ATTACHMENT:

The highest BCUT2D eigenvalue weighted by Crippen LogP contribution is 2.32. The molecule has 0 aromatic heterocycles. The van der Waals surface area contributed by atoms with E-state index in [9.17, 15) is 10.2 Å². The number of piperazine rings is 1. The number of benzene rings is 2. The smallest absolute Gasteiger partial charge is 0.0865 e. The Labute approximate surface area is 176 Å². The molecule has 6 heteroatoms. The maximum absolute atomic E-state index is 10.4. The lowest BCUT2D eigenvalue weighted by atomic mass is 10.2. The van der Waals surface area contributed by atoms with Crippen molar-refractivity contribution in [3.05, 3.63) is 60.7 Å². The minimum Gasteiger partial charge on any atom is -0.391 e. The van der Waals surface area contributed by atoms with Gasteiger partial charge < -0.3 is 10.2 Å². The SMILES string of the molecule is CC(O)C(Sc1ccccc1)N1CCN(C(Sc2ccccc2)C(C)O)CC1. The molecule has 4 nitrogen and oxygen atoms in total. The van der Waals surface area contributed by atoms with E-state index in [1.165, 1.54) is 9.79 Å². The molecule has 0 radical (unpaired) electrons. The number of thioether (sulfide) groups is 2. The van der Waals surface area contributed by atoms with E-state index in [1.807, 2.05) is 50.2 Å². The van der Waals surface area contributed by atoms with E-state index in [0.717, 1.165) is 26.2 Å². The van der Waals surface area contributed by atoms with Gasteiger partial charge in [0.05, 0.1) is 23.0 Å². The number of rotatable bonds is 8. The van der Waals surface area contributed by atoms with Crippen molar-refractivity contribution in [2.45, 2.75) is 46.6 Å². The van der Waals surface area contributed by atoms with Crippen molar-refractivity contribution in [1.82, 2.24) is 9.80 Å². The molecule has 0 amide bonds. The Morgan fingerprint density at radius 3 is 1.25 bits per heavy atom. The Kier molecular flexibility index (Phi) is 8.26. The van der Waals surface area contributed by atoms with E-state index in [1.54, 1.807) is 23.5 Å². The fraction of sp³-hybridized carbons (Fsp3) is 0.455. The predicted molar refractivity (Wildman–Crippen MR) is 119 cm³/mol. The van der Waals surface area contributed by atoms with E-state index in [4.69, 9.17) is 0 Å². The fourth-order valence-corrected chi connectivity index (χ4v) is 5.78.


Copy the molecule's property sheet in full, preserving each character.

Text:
The highest BCUT2D eigenvalue weighted by Crippen LogP contribution is 2.32. The molecule has 0 aromatic heterocycles. The van der Waals surface area contributed by atoms with E-state index in [9.17, 15) is 10.2 Å². The number of piperazine rings is 1. The number of benzene rings is 2. The smallest absolute Gasteiger partial charge is 0.0865 e. The Labute approximate surface area is 176 Å². The molecule has 6 heteroatoms. The maximum absolute atomic E-state index is 10.4. The lowest BCUT2D eigenvalue weighted by atomic mass is 10.2. The van der Waals surface area contributed by atoms with Crippen molar-refractivity contribution in [3.05, 3.63) is 60.7 Å². The minimum Gasteiger partial charge on any atom is -0.391 e. The van der Waals surface area contributed by atoms with Gasteiger partial charge < -0.3 is 10.2 Å². The SMILES string of the molecule is CC(O)C(Sc1ccccc1)N1CCN(C(Sc2ccccc2)C(C)O)CC1. The molecule has 4 nitrogen and oxygen atoms in total. The van der Waals surface area contributed by atoms with E-state index in [1.165, 1.54) is 9.79 Å². The molecule has 0 radical (unpaired) electrons. The number of thioether (sulfide) groups is 2. The van der Waals surface area contributed by atoms with E-state index in [1.807, 2.05) is 50.2 Å². The van der Waals surface area contributed by atoms with E-state index in [0.717, 1.165) is 26.2 Å². The van der Waals surface area contributed by atoms with Gasteiger partial charge in [0.05, 0.1) is 23.0 Å². The number of rotatable bonds is 8. The van der Waals surface area contributed by atoms with Crippen molar-refractivity contribution in [2.45, 2.75) is 46.6 Å². The van der Waals surface area contributed by atoms with Crippen molar-refractivity contribution in [1.82, 2.24) is 9.80 Å². The molecule has 0 amide bonds. The Morgan fingerprint density at radius 3 is 1.25 bits per heavy atom. The Kier molecular flexibility index (Phi) is 8.26. The van der Waals surface area contributed by atoms with E-state index in [1.54, 1.807) is 23.5 Å². The fraction of sp³-hybridized carbons (Fsp3) is 0.455. The predicted molar refractivity (Wildman–Crippen MR) is 119 cm³/mol. The van der Waals surface area contributed by atoms with E-state index in [4.69, 9.17) is 0 Å². The fourth-order valence-corrected chi connectivity index (χ4v) is 5.78.